What Happens If a Social Security Disability or SSI Claim Gets Denied on a Reconsideration Appeal?

by Apr 11, 2018Appeals

Home » Blog » Frequently Asked Questions (FAQs) » What Happens If a Social Security Disability or SSI Claim Gets Denied on a Reconsideration Appeal?

If you received a denial for Social Security Disability Insurance (SSDI) or Supplemental Security Income (SSI), the first step to take is to apply for a request for reconsideration. Doing so means a different examiner will review your claim. You can also submit additional evidence to strengthen your application.

Unfortunately, reconsiderations have low approval rates, so a there is a chance that you will receive a second denial at this stage. However, if your Social Security Disability or SSI claim gets denied on a reconsideration appeal, you still have options to get disability benefits.

After a reconsideration appeal denial, you can move to the next stage of the appeal process. This is a review of your claim in front of an Administrative Law Judge (ALJ). The odds of denial from an ALJ are much lower than at any other time in the application process.

That said, it is essential to have a thorough, evidence-based claim going into your ALJ hearing. If you repeat the same arguments you made on your initial application or reconsideration appeal, you might not see better results. Instead, you should take advantage of the face-to-face setting by stressing the most compelling parts of your application.

A disability attorney can help you with this process. The team at the Disability Advantage Group, has fought and won many disability hearings with ALJs, helping our clients get the benefits they deserve. We want to put our resources to work for you. We offer free consultations and claim reviews. If you decide to move forward, we will start gathering evidence and building an appeal for you right away. To schedule an appointment, call us at 865-566-0800.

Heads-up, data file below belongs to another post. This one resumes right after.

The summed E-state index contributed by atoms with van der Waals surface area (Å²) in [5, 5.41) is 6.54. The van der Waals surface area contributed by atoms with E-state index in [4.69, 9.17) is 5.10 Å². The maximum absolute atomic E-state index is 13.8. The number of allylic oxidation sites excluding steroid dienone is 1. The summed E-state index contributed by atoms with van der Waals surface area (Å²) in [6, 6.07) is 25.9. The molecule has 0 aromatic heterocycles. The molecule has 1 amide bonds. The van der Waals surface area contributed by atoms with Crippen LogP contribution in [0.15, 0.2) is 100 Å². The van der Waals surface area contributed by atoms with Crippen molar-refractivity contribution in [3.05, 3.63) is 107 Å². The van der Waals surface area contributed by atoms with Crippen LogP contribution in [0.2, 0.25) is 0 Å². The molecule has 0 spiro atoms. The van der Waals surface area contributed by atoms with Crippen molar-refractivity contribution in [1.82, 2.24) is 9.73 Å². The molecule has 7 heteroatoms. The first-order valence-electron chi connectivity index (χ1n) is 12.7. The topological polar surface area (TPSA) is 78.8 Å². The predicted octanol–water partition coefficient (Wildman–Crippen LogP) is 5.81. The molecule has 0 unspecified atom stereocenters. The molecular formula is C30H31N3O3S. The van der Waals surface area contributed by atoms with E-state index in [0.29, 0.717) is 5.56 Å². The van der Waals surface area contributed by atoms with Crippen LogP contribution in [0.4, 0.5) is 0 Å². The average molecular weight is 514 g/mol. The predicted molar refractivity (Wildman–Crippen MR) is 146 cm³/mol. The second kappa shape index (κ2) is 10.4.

What Is the Difference Between a Reconsideration Appeal and an ALJ Hearing?

A reconsideration appeal, also known as a request for reconsideration, is the first stage in the appeals process. At this stage, you resubmit your application, plus additional evidence or supporting documentation, and send it back to the Social Security Administration (SSA) for a second look.

Just like your initial application, your request for reconsideration goes to a disability examiner. This time, however, it will not be the same person who reviewed your initial claim.

An ALJ hearing is a face-to-face meeting in front of a judge who can approve or deny your claim. Unlike a disability examiner, who must judge your claim based only on the objective evidence in front of them, an ALJ can ask questions and receive clarifications on items in your application. This ability is one of the reasons why claims are often more successful at the ALJ stage.

What Is an ALJ?

ALJs are appointed to federal government positions in which they decide on cases involving statutory law. ALJs who work for the SSA have the power to decide the fate of disability claims.

Like a disability examiner, an ALJ usually will review your entire file before your hearing. They will have the same background information and understand why you are applying for benefits.

At the hearing, you have the opportunity to clarify certain parts of your application, explain any deficiencies, or supply any other information you feel applies to your case.

How Can an Attorney Help Me With My ALJ Hearing?

Like any other case in front of a judge, an ALJ hearing is not something that is easy for an inexperienced person to win on their own. A good disability attorney has fought and won many ALJ hearings for their clients. They can help you build a convincing claim, and they know what to say in front of the judge to best explain why you deserve benefits.

How Can I Set up a Free Consultation With a Disability Appeals Lawyer?

The team at the Disability Advantage Group, has helped clients win disability benefits at all stages of the application and appeals process. We want to help you, too. Call 865-566-0800 for a free consultation.